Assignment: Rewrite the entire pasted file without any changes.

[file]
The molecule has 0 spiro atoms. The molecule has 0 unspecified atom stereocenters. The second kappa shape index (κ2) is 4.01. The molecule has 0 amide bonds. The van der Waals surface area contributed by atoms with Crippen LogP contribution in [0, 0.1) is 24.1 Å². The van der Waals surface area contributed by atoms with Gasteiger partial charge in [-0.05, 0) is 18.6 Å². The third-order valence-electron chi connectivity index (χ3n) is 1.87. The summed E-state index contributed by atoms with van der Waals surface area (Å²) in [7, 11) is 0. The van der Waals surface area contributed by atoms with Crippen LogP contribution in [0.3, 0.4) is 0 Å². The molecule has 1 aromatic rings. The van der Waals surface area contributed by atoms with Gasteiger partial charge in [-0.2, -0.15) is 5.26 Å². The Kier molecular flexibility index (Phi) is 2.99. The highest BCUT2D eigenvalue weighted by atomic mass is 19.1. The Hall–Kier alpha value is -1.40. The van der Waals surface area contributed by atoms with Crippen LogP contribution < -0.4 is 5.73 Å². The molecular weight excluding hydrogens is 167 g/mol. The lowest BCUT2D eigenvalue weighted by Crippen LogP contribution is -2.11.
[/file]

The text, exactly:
The molecule has 0 spiro atoms. The molecule has 0 unspecified atom stereocenters. The second kappa shape index (κ2) is 4.01. The molecule has 0 amide bonds. The van der Waals surface area contributed by atoms with Crippen LogP contribution in [0, 0.1) is 24.1 Å². The van der Waals surface area contributed by atoms with Gasteiger partial charge in [-0.05, 0) is 18.6 Å². The third-order valence-electron chi connectivity index (χ3n) is 1.87. The summed E-state index contributed by atoms with van der Waals surface area (Å²) in [7, 11) is 0. The van der Waals surface area contributed by atoms with Crippen LogP contribution in [0.3, 0.4) is 0 Å². The molecule has 1 aromatic rings. The van der Waals surface area contributed by atoms with Gasteiger partial charge in [-0.2, -0.15) is 5.26 Å². The Kier molecular flexibility index (Phi) is 2.99. The highest BCUT2D eigenvalue weighted by atomic mass is 19.1. The Hall–Kier alpha value is -1.40. The van der Waals surface area contributed by atoms with Crippen LogP contribution < -0.4 is 5.73 Å². The molecular weight excluding hydrogens is 167 g/mol. The lowest BCUT2D eigenvalue weighted by Crippen LogP contribution is -2.11.